Northside’s history continues

As Norris Trice sat among fellow alumni at the opening dedication ceremony for the new Northside Elementary School on Sept. 21, childhood memories came flooding back to him.

The former pastor said his time at the original school from 1949 to 1950 was a lot like the African proverb, “It takes a village to raise a child.”

Trice said the teachers played a large part in raising the elementary school students, keeping in close contact with the parents.  He said he remembers one teacher insisting that he clean his room at home.

“They loved their children,” he said.  “I just miss them.”

Amid his memories of playing on the playground, Trice said he also remembers prayer being a significant part of the school day.  He said students used to attend a devotional period every day.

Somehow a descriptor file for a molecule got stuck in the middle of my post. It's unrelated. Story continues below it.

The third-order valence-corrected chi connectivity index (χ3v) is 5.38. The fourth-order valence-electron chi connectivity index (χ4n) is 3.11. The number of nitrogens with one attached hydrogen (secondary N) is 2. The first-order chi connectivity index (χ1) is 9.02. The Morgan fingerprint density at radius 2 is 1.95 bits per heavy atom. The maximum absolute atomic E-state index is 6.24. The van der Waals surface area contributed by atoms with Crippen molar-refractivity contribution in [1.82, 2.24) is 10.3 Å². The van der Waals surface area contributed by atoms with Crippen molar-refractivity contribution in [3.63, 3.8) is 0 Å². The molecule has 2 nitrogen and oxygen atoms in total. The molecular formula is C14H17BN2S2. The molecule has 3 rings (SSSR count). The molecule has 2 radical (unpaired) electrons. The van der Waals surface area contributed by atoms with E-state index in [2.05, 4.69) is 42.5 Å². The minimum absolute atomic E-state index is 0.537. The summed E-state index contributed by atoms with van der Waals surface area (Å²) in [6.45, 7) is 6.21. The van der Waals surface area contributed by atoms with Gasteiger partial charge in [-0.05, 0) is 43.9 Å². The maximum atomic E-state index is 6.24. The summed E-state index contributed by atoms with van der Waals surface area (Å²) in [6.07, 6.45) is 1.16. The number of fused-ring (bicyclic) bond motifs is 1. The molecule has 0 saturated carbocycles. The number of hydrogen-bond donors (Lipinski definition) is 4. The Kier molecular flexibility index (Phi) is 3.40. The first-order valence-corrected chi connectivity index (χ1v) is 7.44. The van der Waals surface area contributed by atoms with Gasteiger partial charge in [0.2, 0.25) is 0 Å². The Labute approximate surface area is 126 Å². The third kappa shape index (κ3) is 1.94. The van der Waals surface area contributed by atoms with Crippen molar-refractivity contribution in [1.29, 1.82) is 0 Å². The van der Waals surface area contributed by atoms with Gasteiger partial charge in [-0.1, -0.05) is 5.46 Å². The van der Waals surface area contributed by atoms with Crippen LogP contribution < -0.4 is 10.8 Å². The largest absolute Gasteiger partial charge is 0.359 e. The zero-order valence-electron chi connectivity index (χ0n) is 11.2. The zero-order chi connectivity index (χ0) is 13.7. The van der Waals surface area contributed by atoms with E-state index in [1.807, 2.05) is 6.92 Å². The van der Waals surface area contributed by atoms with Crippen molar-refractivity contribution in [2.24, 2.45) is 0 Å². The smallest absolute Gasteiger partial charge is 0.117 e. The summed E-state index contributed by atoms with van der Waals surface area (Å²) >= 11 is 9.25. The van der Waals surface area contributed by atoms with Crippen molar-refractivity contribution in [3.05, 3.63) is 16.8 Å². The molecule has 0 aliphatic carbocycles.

Trice said building a new Northside Elementary means a lot to him as he was able to watch the original all-black school transition into the integrated one it is today.

“I have seen how progress has been made,” he said.

The original school was built in 1924 using funds from the surrounding black community as well as a grant from Julius Rosenwald, a businessman and advocate for the education of African-American children in the rural South.

The original name of the school was Orange County Training School, and by 1933, more than 500 students attended the school.  By 1945, eight more classrooms had been added to accommodate the influx of students.

The school’s name would change to Orange County High School and then to Lincoln High School in 1949.

The school eventually became Northside Elementary, housing grades one through six, after a new Lincoln High School was built in 1951.

The elementary school closed soon after mandatory school integration took effect in 1966.

Jeffrey Nash, the executive director of community relations for Chapel Hill-Carrboro City Schools, said the town saw a need for the new elementary school due to a growing student population and began planning in 2008.